When serving in a parent-like role


 Jacob D. Cohen

Family Law Litigation 

Over the last 10 years, I have heard the saying that the new normal family is the abnormal family.  Apparently, it has become normal for children to be raised by parents of blended families.  In other words, in several households throughout the United States, children are raised by not only their biological mothers and fathers, but also by their step-mothers and step-fathers.  Hopefully, these orchestras of parents are able to work together in harmony for the best interests of the children.  Unfortunately, this is not always the case. 

Take the step-father of two teenage girls, for instance.  It’s the classic story of “boy meets girl.”  However, in this tale, girl is the mother of a 5 year old girl and 3 year old girl.  Biological dad is not in line to win any parent of the year awards anytime soon.  On the other hand, Mom’s new boyfriend is likely the guy Mom should have been with from the start.   Fast forward over ten years later.  Mom’s boyfriend became her husband and step-father to her two now teenage daughters.  The teenage daughters see him as much more than just their step-father.  This man has become their father for all intents and purposes.  So what happens to this man with his relationship with their mother sours and ultimately ends in divorce?  Is he just supposed to forget about these girls he thinks of as actual daughters?  What if Mom has lost her way and is not the best parent she can be at that time for her daughters?  Is he supposed to walk away when he feels a deep sense of responsibility for these children?  Luckily for him, in Texas, he has recourse.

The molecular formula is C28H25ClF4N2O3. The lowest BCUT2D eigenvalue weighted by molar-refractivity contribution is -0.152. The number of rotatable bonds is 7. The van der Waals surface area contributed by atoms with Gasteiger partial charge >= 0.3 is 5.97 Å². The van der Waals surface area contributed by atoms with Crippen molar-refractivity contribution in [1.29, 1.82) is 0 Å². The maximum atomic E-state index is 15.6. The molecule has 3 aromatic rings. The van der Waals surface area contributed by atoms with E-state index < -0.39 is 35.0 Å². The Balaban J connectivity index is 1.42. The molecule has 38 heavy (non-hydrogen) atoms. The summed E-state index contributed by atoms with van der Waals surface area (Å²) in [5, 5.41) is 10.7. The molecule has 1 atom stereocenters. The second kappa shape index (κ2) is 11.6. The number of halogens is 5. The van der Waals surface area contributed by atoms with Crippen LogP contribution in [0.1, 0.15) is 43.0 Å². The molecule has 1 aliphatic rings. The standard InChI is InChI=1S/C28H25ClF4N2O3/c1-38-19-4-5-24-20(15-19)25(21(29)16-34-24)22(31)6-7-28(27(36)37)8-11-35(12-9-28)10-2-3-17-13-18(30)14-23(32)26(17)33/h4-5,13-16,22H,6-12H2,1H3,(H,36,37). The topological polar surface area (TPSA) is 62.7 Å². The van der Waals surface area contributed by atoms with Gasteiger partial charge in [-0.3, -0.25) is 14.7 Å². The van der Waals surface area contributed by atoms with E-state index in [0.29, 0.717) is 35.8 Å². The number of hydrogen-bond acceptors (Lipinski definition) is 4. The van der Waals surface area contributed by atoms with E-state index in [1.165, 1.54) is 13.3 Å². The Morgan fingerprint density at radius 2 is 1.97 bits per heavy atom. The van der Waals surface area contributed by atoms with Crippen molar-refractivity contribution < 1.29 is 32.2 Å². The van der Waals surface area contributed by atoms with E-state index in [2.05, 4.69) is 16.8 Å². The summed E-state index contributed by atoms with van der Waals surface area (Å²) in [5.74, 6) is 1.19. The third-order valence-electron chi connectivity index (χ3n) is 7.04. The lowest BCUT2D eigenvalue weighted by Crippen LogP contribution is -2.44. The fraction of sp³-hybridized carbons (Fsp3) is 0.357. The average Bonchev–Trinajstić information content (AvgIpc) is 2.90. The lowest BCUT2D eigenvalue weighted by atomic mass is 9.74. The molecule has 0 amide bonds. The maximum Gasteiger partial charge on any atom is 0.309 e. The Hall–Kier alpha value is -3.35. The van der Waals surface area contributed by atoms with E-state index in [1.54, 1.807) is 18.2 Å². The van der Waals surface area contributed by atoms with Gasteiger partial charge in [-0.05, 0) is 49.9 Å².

The Texas Family Code governs whether a person has the ability to bring a suit for custody of a child.  Under Texas Family Code section 102.003(a)(9), an original suit affecting the parent-child relationship (also known as a lawsuit for custody of a child) may be filed at any time by “a person, other than a foster parent, who has had actual care, control, and possession of the child for at least six months ending not more than 90 days preceding the date of the filing of the petition.”   In its opinion in the case titled In the Interest of H.S., the Texas Supreme Court interpreted Texas Family Code section 102.003(a)(9) and held that a non-parent has “actual care, control, and possession of the child” under that code section if, for the requisite six-month period, the non-parent served in a parent-like role by:

  1. Sharing a principal residence with the child;
  2. Providing for the child’s daily physical and psychological needs; and
  3. Exercising guidance, governance, and direction similar to that typically exercised on a day-to-day   basis by parents with their children.            

In the Interest of H.S., 550 S.W.3d 151, 160 (Tex. 2018).

In this week’s post, I have laid out the law with regard to this issue.  Stay tuned for next post when I explain, in part II of this article, how I believe the law is supposed to be applied to the facts of these types of cases.  In the meantime, The Rainwater Firm attorneys are standing by to answer any questions you may have with regard to your rights as they pertain to the custody of a child in Texas.  

Jacob D. Cohen is an attorney licensed in the state of Texas and an associate at The Rainwater Firm with principal office located in Houston, Harris County, Texas. Any opinions expressed are those of the author and do not necessarily reflect the views of the firm, its clients, or any of its or their respective affiliates. This article is for informational and advertisement purposes only and does not constitute legal advice.

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